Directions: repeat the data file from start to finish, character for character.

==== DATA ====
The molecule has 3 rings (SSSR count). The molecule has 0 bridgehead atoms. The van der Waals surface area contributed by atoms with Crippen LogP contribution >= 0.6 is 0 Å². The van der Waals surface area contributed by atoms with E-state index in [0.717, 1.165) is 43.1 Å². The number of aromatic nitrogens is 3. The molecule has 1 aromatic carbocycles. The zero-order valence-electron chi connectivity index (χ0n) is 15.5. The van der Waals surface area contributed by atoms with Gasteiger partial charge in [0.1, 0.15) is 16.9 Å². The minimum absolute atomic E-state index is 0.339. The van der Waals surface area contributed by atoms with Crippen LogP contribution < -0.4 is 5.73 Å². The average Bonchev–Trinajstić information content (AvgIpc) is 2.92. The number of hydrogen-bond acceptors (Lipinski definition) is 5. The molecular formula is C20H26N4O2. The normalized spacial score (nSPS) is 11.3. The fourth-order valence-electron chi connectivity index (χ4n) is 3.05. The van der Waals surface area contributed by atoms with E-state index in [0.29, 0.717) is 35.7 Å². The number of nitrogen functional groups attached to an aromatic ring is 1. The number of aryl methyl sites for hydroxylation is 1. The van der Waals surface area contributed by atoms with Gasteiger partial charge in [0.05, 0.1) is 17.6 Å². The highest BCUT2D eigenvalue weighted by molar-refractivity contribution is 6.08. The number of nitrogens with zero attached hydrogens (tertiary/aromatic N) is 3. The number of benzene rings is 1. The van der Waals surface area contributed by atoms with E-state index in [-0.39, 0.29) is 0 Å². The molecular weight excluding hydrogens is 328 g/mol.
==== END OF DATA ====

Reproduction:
The molecule has 3 rings (SSSR count). The molecule has 0 bridgehead atoms. The van der Waals surface area contributed by atoms with Crippen LogP contribution >= 0.6 is 0 Å². The van der Waals surface area contributed by atoms with E-state index in [0.717, 1.165) is 43.1 Å². The number of aromatic nitrogens is 3. The molecule has 1 aromatic carbocycles. The zero-order valence-electron chi connectivity index (χ0n) is 15.5. The van der Waals surface area contributed by atoms with Gasteiger partial charge in [0.1, 0.15) is 16.9 Å². The minimum absolute atomic E-state index is 0.339. The van der Waals surface area contributed by atoms with Crippen LogP contribution < -0.4 is 5.73 Å². The average Bonchev–Trinajstić information content (AvgIpc) is 2.92. The number of hydrogen-bond acceptors (Lipinski definition) is 5. The molecular formula is C20H26N4O2. The normalized spacial score (nSPS) is 11.3. The fourth-order valence-electron chi connectivity index (χ4n) is 3.05. The van der Waals surface area contributed by atoms with E-state index in [0.29, 0.717) is 35.7 Å². The number of nitrogen functional groups attached to an aromatic ring is 1. The number of aryl methyl sites for hydroxylation is 1. The van der Waals surface area contributed by atoms with Gasteiger partial charge in [0.05, 0.1) is 17.6 Å². The highest BCUT2D eigenvalue weighted by molar-refractivity contribution is 6.08. The number of nitrogens with zero attached hydrogens (tertiary/aromatic N) is 3. The number of benzene rings is 1. The van der Waals surface area contributed by atoms with E-state index in [-0.39, 0.29) is 0 Å². The molecular weight excluding hydrogens is 328 g/mol.